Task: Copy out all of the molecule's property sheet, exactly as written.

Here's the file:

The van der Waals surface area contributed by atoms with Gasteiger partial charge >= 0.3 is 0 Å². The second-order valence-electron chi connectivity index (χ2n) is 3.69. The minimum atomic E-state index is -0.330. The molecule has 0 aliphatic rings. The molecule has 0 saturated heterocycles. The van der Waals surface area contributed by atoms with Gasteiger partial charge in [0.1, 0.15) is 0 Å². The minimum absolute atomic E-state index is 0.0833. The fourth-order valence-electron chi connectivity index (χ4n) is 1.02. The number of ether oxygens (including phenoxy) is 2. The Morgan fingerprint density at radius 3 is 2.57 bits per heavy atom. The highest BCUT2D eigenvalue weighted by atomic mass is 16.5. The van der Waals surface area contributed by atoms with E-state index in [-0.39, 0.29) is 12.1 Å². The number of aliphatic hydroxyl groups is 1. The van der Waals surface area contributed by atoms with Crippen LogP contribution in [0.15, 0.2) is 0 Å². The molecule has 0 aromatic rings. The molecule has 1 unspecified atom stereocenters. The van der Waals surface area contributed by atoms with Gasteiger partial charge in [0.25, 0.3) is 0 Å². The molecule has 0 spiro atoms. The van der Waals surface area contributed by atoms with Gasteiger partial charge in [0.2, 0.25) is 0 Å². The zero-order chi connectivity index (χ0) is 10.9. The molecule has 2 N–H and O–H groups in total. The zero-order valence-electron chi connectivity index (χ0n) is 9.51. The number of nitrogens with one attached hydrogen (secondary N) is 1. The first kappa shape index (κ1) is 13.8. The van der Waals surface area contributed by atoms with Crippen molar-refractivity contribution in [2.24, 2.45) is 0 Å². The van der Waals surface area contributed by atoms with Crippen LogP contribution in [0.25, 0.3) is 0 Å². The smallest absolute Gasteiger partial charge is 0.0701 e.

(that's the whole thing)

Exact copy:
The van der Waals surface area contributed by atoms with Gasteiger partial charge >= 0.3 is 0 Å². The second-order valence-electron chi connectivity index (χ2n) is 3.69. The minimum atomic E-state index is -0.330. The molecule has 0 aliphatic rings. The molecule has 0 saturated heterocycles. The van der Waals surface area contributed by atoms with Gasteiger partial charge in [0.1, 0.15) is 0 Å². The minimum absolute atomic E-state index is 0.0833. The fourth-order valence-electron chi connectivity index (χ4n) is 1.02. The number of ether oxygens (including phenoxy) is 2. The Morgan fingerprint density at radius 3 is 2.57 bits per heavy atom. The highest BCUT2D eigenvalue weighted by atomic mass is 16.5. The van der Waals surface area contributed by atoms with E-state index in [-0.39, 0.29) is 12.1 Å². The number of aliphatic hydroxyl groups is 1. The van der Waals surface area contributed by atoms with Crippen LogP contribution in [0.15, 0.2) is 0 Å². The molecule has 0 aromatic rings. The molecule has 1 unspecified atom stereocenters. The van der Waals surface area contributed by atoms with Gasteiger partial charge in [0.25, 0.3) is 0 Å². The molecule has 0 spiro atoms. The van der Waals surface area contributed by atoms with Gasteiger partial charge in [0.2, 0.25) is 0 Å². The zero-order chi connectivity index (χ0) is 10.9. The molecule has 2 N–H and O–H groups in total. The zero-order valence-electron chi connectivity index (χ0n) is 9.51. The number of nitrogens with one attached hydrogen (secondary N) is 1. The first kappa shape index (κ1) is 13.8. The van der Waals surface area contributed by atoms with Crippen molar-refractivity contribution in [2.24, 2.45) is 0 Å². The van der Waals surface area contributed by atoms with Crippen LogP contribution in [0.25, 0.3) is 0 Å². The smallest absolute Gasteiger partial charge is 0.0701 e.